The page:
Given the strong associations between binge drinking and smoking described in this article, there may be promise in combined interventions that target both smoking cessation and binge drinking. Indeed, preliminary data presented by Ames and colleagues suggest the potential value of integrated smoking cessation and binge drinking interventions, particularly for young adults.299 Environmental interventions that disengage alcohol use and tobacco use (e.g., smoking bans in bars) may also help to reduce hazardous drinking behavior. Evidence from several countries indicates that female smokers find it more difficult than male smokers to stop smoking,118-120 so combined interventions to reduce both smoking and binge drinking could prove especially helpful to women who both smoke and binge drink.

Prevention

In our search for prevention programs that specifically target binge drinking, we found an article that described gender-specific prevention strategies focused specifically on binge drinking college women.300 Aimed primarily at nurse practitioners, this article argued that for women college students, several common consequences of binge drinking (e.g., sexually transmitted infections, sexual assault, and other physical injury) bring them into contact with health care providers, offering opportunities for intervention. The author suggested several intervention strategies that may be particularly effective for female binge drinkers, including brief motivational interventions.294,301 She speculated that Web-based interventions may be particularly effective for women, perhaps due to women’s greater involvement with electronic programs302 and the greater feeling of anonymity online programs may provide for women who feel stigmatized by their alcohol use or misuse.303

Considerable anecdotal evidence,304-306 supported by qualitative studies in several countries,307-310 suggests that one motivation for binge drinking among women—younger women in particular—may be that “drinking like a man” produces feelings of power, status, and gender equality. To date, in all countries studied, men drank more alcohol than women, and men engaged in extreme forms of drinking, such as high-volume drinking and heavy episodic or binge drinking, more than women. In many traditional societies, heavy alcohol consumption symbolizes and enhances men’s greater power relative to women, serving as an emblem of male superiority and a privilege that men have often denied to women.311 Indeed, in contemporary higher-income countries, numerous studies of young men have reported associations among endorsement of traditional masculine norms, heavy and binge drinking, and adverse drinking consequences.312,313 With changing gender roles in many societies, and increasing opportunities for women, increased access to and consumption of alcohol understandably may seem like an expression of liberation and empowerment for many young women.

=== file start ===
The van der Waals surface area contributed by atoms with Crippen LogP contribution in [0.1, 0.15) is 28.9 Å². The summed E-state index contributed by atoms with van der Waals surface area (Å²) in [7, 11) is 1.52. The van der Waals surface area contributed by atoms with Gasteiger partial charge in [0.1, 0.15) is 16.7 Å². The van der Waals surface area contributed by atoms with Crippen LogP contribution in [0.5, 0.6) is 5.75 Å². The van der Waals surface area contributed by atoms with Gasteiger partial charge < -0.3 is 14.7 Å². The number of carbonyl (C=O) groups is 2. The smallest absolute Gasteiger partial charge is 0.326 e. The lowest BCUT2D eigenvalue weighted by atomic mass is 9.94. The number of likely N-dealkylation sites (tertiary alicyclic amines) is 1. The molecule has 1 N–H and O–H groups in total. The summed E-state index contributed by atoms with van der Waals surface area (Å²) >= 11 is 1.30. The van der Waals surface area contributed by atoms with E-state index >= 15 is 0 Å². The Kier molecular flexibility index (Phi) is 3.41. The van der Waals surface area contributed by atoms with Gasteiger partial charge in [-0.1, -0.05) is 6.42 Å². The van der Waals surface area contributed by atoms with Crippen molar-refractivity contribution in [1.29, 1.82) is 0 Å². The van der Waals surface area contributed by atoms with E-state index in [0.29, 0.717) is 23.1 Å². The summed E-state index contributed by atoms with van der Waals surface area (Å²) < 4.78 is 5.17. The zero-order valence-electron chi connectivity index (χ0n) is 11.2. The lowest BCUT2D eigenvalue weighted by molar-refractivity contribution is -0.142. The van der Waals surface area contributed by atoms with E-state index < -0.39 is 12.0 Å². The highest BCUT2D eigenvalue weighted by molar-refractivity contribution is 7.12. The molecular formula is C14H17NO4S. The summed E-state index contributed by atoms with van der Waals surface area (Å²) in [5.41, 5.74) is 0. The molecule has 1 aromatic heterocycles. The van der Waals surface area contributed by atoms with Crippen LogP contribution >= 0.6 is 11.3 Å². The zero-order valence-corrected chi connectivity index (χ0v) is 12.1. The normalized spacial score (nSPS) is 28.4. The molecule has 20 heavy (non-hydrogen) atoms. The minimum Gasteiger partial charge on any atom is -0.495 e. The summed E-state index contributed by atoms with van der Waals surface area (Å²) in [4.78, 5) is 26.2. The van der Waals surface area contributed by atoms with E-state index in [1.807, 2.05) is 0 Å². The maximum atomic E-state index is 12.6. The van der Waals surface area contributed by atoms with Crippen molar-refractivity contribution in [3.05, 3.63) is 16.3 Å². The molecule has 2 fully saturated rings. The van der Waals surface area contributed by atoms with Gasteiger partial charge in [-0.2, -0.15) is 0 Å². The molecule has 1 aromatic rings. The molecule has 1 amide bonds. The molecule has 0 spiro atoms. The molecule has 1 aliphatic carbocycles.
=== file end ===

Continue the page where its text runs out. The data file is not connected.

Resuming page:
To our knowledge, prevention scientists have not tried to reduce binge drinking in young women by changing the significance of heavy alcohol consumption as a symbol of gender equality. A critical question is how best to persuade women that alcohol is a poor way to demonstrate gender equality—clearly not through simple educational approaches314 or by trying to frighten or shame them, such as with warning labels.315 One modest policy step might be to restrict advertising that links drinking to liberation from traditional feminine roles and stereotypes.316 It is possible, also, that mass media and marketing methods could be used to sell the positive advantages of abstention or low-risk alcohol consumption. A powerful message might be that women do not gain status or express liberation by emphasizing their sameness with men or by trying to outdrink them, but by setting their own standards—in their drinking decisions and in other areas of their lives.305,317 Such messaging may be most effective if it provides gender-specific information about drinking norms318 and is reinforced by multiple community sources.319

Parallel prevention strategies could be targeted to men, especially younger men, to weaken associations among traditional constructions of masculinity, heavy episodic drinking, and other risk-taking behavior. Specific strategies might include media literacy training to recognize and resist media images that link masculinity and excessive alcohol use, and interventions designed to change expectancies about alcohol’s effects on sexuality, aggression, and other dimensions of traditional masculinity.313

Future Research Needs

When attempting to review gender differences in the prevalence, predictors, and consequences of binge drinking—and gender-sensitive strategies to reduce binge drinking—we became aware of many gaps that future research could fill. Some of the major gaps and challenges in this area are listed and discussed briefly in this section.